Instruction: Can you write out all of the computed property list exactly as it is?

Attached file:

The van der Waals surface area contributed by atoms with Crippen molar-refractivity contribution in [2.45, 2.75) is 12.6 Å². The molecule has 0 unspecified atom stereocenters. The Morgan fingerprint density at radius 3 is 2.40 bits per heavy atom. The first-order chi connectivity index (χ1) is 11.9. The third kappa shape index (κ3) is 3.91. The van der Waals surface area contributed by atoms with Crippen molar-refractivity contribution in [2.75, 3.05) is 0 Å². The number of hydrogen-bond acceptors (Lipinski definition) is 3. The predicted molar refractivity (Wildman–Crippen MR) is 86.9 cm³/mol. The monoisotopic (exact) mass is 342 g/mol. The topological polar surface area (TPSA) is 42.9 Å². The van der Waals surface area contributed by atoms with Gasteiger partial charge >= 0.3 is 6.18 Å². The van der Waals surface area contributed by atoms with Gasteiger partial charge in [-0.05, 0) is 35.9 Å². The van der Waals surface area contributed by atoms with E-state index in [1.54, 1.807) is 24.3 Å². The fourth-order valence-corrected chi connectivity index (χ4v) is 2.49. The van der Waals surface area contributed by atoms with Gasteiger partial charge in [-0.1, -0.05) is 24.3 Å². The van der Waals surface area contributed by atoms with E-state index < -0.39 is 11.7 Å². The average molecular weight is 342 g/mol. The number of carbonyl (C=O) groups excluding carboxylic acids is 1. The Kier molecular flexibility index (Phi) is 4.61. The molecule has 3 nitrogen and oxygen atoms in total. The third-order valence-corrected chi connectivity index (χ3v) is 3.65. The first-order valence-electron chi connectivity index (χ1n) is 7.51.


The van der Waals surface area contributed by atoms with Crippen molar-refractivity contribution in [2.45, 2.75) is 12.6 Å². The molecule has 0 unspecified atom stereocenters. The Morgan fingerprint density at radius 3 is 2.40 bits per heavy atom. The first-order chi connectivity index (χ1) is 11.9. The third kappa shape index (κ3) is 3.91. The van der Waals surface area contributed by atoms with Crippen molar-refractivity contribution in [2.75, 3.05) is 0 Å². The number of hydrogen-bond acceptors (Lipinski definition) is 3. The predicted molar refractivity (Wildman–Crippen MR) is 86.9 cm³/mol. The monoisotopic (exact) mass is 342 g/mol. The topological polar surface area (TPSA) is 42.9 Å². The van der Waals surface area contributed by atoms with Gasteiger partial charge >= 0.3 is 6.18 Å². The van der Waals surface area contributed by atoms with Gasteiger partial charge in [-0.05, 0) is 35.9 Å². The van der Waals surface area contributed by atoms with E-state index in [1.54, 1.807) is 24.3 Å². The fourth-order valence-corrected chi connectivity index (χ4v) is 2.49. The van der Waals surface area contributed by atoms with Gasteiger partial charge in [-0.1, -0.05) is 24.3 Å². The van der Waals surface area contributed by atoms with E-state index < -0.39 is 11.7 Å². The average molecular weight is 342 g/mol. The number of carbonyl (C=O) groups excluding carboxylic acids is 1. The Kier molecular flexibility index (Phi) is 4.61. The molecule has 3 nitrogen and oxygen atoms in total. The third-order valence-corrected chi connectivity index (χ3v) is 3.65. The first-order valence-electron chi connectivity index (χ1n) is 7.51.